They walked on in silence for a few more minutes. Despite Ty’s insistence he must find Angelica, he stayed with Gray. They both knew why and it lay between them, heavy as an anvil, but they did not say it; it was easier to pretend they might find Angelica still living, far away from those fierce flames. But there was no question that, had she been able to escape, she’d have come after her son. Those booms they’d heard earlier were explosions and, unless Gray was miscalculating, it had been right where the camp was. He’d thought that when he heard them and now, seeing those flames, he feared the worst.
“Why do Dwarves need such fire,” Ty asked suddenly.
Gray was happy to answer, if only to avoid thinking about Angelica. “They don’t. It’s a byproduct. They call it by many names, but the most common is the mountain cleaver. It’s an explosive they mix up and they use it only when they’re digging out the first tunnel in a new mountain; for all that it might break a boulder in half, it also might bring twenty more from the ceiling. The fire it creates cannot be extinguished just by pouring water on it or trying to smother it. It will burn until there is none of the mixture left and, like I said before, it is a slow fuel.”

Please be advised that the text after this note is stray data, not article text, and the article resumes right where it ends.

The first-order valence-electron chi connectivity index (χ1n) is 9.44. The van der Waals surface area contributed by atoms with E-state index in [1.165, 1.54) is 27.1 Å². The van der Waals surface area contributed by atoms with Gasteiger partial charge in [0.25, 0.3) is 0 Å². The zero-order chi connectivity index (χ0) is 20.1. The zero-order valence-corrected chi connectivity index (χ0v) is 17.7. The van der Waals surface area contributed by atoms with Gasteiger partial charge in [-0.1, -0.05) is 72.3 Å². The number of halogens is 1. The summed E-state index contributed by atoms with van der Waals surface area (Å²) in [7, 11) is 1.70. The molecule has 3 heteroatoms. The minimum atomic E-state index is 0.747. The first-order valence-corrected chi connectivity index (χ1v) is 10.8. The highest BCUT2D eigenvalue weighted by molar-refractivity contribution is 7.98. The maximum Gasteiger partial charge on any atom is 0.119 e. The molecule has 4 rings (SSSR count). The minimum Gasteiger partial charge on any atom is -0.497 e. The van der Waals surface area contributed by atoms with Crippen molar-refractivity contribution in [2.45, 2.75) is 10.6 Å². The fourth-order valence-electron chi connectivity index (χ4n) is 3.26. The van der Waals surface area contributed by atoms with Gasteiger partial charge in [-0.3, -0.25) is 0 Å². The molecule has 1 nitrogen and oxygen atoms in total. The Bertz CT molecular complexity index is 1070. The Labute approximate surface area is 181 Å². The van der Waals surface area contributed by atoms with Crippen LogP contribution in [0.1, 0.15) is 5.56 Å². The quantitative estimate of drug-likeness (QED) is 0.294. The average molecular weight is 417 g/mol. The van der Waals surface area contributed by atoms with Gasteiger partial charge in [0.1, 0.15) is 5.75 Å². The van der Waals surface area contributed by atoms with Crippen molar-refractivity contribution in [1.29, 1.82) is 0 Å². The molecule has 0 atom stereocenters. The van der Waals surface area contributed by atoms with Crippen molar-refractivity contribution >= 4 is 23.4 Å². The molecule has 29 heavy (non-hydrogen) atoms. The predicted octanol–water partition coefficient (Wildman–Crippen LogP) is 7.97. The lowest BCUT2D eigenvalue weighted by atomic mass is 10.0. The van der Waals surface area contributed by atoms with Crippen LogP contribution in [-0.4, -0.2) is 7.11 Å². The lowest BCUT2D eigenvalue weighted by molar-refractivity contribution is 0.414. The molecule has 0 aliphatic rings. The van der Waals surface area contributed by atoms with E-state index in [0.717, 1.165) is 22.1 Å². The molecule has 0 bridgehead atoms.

“Do the weavers have dwarves now too? Or is this something else?” Ty asked.
“That I don’t know,” Gray said. “They may have a new ally. There is no shortage of those that would like to gain more power. It wouldn’t be dwarves; they don’t attack other lands. They stay in their mountains, mining and building. They are fierce and they love to fight, but they don’t go looking for trouble. I think it’s odd that the weavers have their potion, but I don’t know where they would have gotten it. Dwarves loathe magic casters. They are sturdy, grounded folk that think it perilous to play with such things. They don’t give the cleaver to anyone, either; they fear it as much as they appreciate its usefulness. Some say there’s dragon blood in it, but I doubt that; a dragon wouldn’t give its blood just for blasting tunnels.”
They came to the long line of the forest on the eastern edge of the city. Here, the chemise vines hung in a curtain from the trees, like a lady’s skirts. Gray and Ty slipped past, into the dark under the trees, past the pale shimmer of the barrier. The first wave of warm air washed over them. Gray took a deep breath and was sorry; the acrid stench of the cleaver hung thick on the still, moist air and it gave him an instant, sharp pain in his head which felt like a very long, cold splinter driving into his brain.